We Are Scientists, Concorde 2
“Yes mate! They’re brilliant!” a friend said enthusiastically when I mentioned I’d be going to see We Are Scientists at Concorde 2 “It’s like half-music, half comedy show” “Oh. Really?” I said, trying my hardest to disguise my contempt, betrayed only by a slight curling of my top lip. When going to see a band I hope the music will take a bigger share of the evening than 50%. To be honest, I’m quite happy with 100%. Drawn out interludes in which band members’ pontificate, makes jokes, or just generally piss-about, have ruined a good few shows I’ve been to see, and never once been an improvement. If a band’s jokes actually improve the evening, what’s wrong with the fans? What’s wrong with the music?
My reservations about the band’s comic approach were not helped by the fact that the first time I met Keith from WAS, three years ago at The Great Escape festival he spent a good twenty minutes trying to persuade me he was the drummer in Vampire Weekend. Trying to interview 30 different bands over the course of a weekend is no picnic anyway, without them impersonating each other.
Scepticism in check, I stood in the Concorde amid a gaggle of surprisingly old people (approximately my age). Support came from the perfectly adequate Tall Ships, who fulfilled the role of support-band absolutely perfectly with their gentle nods to other modern successful bands and drawn-out instrumental passages.
As they drew to a close, the room swelled to breaking point. You could almost feel the promoter grinning over your shoulder, as Chris and Keith emerged to riotous applause.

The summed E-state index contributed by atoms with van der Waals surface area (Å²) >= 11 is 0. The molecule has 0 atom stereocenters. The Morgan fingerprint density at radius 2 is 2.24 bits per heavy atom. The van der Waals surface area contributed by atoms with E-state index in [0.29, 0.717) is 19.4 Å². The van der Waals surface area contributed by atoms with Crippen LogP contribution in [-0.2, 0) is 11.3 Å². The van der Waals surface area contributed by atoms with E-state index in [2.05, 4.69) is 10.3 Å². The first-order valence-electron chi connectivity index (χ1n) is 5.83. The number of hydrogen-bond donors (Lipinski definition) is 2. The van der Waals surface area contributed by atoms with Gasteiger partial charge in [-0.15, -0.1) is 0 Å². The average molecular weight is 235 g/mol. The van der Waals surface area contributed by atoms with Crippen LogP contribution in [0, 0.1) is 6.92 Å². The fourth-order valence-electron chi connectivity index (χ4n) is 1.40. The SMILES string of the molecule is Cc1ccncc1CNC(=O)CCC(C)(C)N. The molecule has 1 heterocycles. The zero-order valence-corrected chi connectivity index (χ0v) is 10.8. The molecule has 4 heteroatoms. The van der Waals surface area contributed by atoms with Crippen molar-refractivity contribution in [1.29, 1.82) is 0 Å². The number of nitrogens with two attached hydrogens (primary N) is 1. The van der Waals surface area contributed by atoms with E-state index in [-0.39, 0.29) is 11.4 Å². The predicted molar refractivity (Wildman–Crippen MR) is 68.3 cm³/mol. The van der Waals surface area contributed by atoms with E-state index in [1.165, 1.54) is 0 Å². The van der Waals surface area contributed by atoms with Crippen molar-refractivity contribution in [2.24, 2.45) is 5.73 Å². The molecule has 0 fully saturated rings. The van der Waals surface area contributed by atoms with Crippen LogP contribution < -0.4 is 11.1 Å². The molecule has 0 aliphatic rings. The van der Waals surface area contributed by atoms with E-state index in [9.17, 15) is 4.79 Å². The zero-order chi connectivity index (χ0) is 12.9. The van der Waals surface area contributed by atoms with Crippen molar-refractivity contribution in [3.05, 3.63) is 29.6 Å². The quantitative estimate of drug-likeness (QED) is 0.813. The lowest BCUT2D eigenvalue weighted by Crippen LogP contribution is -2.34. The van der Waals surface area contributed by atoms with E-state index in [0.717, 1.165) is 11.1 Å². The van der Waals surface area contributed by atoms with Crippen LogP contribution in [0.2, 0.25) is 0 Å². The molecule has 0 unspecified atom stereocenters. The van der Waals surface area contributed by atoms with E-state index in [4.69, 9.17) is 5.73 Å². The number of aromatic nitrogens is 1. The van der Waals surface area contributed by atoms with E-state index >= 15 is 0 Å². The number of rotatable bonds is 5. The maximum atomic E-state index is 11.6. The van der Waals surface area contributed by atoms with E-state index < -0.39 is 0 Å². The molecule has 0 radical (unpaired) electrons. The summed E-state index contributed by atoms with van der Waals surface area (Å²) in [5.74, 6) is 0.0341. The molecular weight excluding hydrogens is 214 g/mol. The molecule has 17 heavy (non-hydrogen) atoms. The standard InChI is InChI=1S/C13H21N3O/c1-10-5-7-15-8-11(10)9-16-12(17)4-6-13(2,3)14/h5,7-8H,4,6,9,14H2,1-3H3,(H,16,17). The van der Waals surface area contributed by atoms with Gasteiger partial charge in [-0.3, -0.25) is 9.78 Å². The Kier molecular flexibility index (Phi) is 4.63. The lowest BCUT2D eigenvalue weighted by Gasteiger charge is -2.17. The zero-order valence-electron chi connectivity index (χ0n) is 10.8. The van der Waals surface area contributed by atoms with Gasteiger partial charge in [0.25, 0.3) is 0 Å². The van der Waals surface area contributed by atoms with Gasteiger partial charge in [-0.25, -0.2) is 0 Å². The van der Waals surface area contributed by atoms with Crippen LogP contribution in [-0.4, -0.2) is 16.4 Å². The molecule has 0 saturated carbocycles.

As their set progressed it became apparent my cynicism had been a little premature. A full-throttle version of “Nobody move, nobody get hurt”, a song I had previously loathed due to the insipid lyrical content, was impossible not to be seduced by, infectiously and aggressively implanting itself in our heads (where it would remain for the next few days) a quick-fire follow-up from “Impatient” and I am pretty much sold, dancing like a loon and singing along in pigeon-teenager.
A two-minute interlude discussion about the novelisation of The Predator films quickly distanced itself from tour-fatigued musos cracking tired one liners, their audience laughing out of a mixture of duty and sycophancy, it was in fact, hilarious. It carried the odour of rehearsal about it, but it didn’t matter. Comedy is an integral part of the performance, serving to provide dancing breaks and endear them further to their fans, as if such a thing were needed. The Weezer school of performance, if you will.
The break is brought to a sudden end by “Rules don’t stop”, but Andy Burrows (previously of Razorlight) misfires on the drums. “A mistake!” Chris Cain announces triumphantly “What do you think of that, it’s our next single!” More Lenny Henry than Lenny Bruce, but in this environment of fast-punchy choruses we’re all friends.
As the evening draws to a close I am unable to find one person who will say anything negative about the gig (despite fairly extensive searching). The audience came here to be entertained and there can be no doubt they got exactly what they came for. I leave smiling and reminding myself in future not to be such a grumpy old bastard.
What Did You Think Of The Gig?
“I hadn’t seen them before, but they were fantastic!” Ru Cook – Producer
“How they are not bigger is beyond me” Tony Marks Juice FM
“I loved the between-songs banter, bloody brilliant” Marie Shelton – Teaching Assistant